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Healthy body, healthy mind: Australia’s first Mental Health Tracker

Millions of Australians living with common health issues such as asthma, hypertension, arthritis, cancer and diabetes are at much greater risk of mental health conditions.

A new report, Australia’s Mental and Physical Health Tracker from the Australian Health Policy Collaboration (AHPC) at Victoria University, is the first Australian study to quantify the risks of physical health conditions contributing to a wide range of mental health conditions including anxiety and depression.

Australia’s Mental and Physical Health Tracker, released in Melbourne today, is the latest report card in the Australia’s Health Tracker series, and reveals strong links between chronic physical ill health and mental ill health.

Professor Allan Fels AO (AHPC Advisory Board member) said that the poor physical health and wellbeing of those with mental illness, and vice versa, was the “major weak point” of Australia’s generally good health system.

“With more than four million Australians living with a mental health conditions, we need to do much more to prevent diseases like heart disease, diabetes, arthritis and asthma compounding the effects of mental health," said Professor Fels.

“The numbers are staggering. Around 2.5 million people have both a mental and physical health condition, and the data shows that with either a physical or mental health condition, you are much more likely to also have the other,” said Rosemary Calder AM, Director, Australian Health Policy Collaboration.

Some revealing statistics from the report show:

  • 1.075 million Australians are living with a mental health condition and a circulatory disease such as heart failure or hypertension – Australia’s biggest killer.
  • 321,400 Australians are living with diabetes and a mental health condition.
  • Almost 960,000 Australians have arthritis and a mental health condition.

“We know there is strong evidence about the negative impact of mental health problems for people who already have chronic physical conditions, and equally strong evidence that having a mental health problem increases the risk of every single major chronic disease.” – Prof Allan Fels AO.

Gender Agenda: The report also highlights the large gender variations for example:

  • Males with mental health conditions are 49% more likely to report having asthma, females 70.3% more likely.
  • Males with mental health conditions are 82% more likely to report having cancer; and females 20% more likely.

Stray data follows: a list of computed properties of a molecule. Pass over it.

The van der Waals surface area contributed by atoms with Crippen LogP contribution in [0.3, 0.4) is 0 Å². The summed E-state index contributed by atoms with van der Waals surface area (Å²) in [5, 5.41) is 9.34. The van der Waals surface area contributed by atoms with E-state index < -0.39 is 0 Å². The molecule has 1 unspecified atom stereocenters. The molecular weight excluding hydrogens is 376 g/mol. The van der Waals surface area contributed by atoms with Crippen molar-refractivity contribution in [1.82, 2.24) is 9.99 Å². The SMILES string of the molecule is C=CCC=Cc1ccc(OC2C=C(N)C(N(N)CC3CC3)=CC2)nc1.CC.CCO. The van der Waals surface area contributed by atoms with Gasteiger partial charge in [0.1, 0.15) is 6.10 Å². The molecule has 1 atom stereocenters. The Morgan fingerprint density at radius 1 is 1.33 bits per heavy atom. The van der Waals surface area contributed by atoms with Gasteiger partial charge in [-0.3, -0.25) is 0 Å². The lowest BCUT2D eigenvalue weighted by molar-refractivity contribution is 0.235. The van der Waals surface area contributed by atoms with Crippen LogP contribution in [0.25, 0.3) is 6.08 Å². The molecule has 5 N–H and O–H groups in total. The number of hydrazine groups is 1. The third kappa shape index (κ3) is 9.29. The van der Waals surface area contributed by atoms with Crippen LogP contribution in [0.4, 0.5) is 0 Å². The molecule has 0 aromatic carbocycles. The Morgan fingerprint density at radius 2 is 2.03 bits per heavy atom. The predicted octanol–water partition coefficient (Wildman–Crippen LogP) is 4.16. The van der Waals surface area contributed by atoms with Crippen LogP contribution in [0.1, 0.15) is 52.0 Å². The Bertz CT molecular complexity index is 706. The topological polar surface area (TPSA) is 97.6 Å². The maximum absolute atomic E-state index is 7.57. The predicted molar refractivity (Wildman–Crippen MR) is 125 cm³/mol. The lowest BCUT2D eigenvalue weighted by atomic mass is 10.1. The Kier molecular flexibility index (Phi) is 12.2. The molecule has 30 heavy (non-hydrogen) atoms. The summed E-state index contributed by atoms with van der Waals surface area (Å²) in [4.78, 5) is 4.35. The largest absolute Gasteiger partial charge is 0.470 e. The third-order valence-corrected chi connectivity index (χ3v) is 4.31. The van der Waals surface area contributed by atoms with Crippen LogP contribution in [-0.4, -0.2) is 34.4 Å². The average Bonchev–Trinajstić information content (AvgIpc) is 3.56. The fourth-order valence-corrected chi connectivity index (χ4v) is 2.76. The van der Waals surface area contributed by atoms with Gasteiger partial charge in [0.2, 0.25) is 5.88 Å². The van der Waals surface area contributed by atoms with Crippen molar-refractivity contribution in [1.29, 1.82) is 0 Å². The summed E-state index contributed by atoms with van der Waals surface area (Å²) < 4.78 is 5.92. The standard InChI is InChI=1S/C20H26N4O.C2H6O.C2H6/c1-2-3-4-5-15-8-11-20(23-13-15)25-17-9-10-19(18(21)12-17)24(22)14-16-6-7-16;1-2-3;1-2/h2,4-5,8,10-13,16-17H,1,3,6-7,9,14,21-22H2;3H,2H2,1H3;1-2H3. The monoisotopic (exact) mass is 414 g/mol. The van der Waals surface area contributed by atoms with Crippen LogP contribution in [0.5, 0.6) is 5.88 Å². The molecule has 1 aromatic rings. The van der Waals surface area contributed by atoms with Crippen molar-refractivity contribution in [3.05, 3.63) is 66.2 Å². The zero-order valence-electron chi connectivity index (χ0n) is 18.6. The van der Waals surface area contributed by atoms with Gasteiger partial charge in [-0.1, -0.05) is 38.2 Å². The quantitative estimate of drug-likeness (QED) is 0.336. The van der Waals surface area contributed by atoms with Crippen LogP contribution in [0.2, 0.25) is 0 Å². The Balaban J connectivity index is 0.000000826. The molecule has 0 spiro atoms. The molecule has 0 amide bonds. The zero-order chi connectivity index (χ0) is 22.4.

• Females are 23% more likely to have a co-existing physical and mental health condition than males.

“The data clearly indicates significant differences for females and males in both risk factors and with correlated chronic health conditions. Our latest report highlights that gender matters in policy and in practice.” – Professor Calder AM.

Full access to the media pack (graphics, report and background paper) available here.

Case study: Rosemary Ainley (48) is a member/co-organiser of Young Women’s Arthritis Support group and has been living with rheumatoid arthritis for more than a decade. The group meet to discuss pain management and talk about the challenges young women with arthritis are facing. Rosemary also has a number of other health conditions including ankylosing spondylitis (inflammatory arthritis), type 2 diabetes and fibromyalgia, and can talk about life with chronic health conditions and the impact they have on her mental health.

Professor Allan Fels AO is the former chair of the National Mental Health Commission and is an Advisory Board member of the Australian Health Policy Collaboration at Victoria University.

Professor Rosemary Calder AM is the Director, Australian Health Policy Collaboration at Victoria University.

Rosemary Calder is a respected health and social policy expert.  She has held positions as a senior executive in health policy and administration in both State and Commonwealth Departments of Health and was head of the Office for the Status of Women in the Commonwealth Department of Prime Minister and Cabinet from 2000 to 2003.  Rosemary has also served as Chief of Staff to a Victorian Minister for Health. 

To arrange an interview with Professor Allan Fels, Professor Rosemary Calder and Rosemary Ainley, contact: Frances Atkinson, External Media, 03 9919 4061, 0435 960 793, frances.atkinson@vu.edu.au

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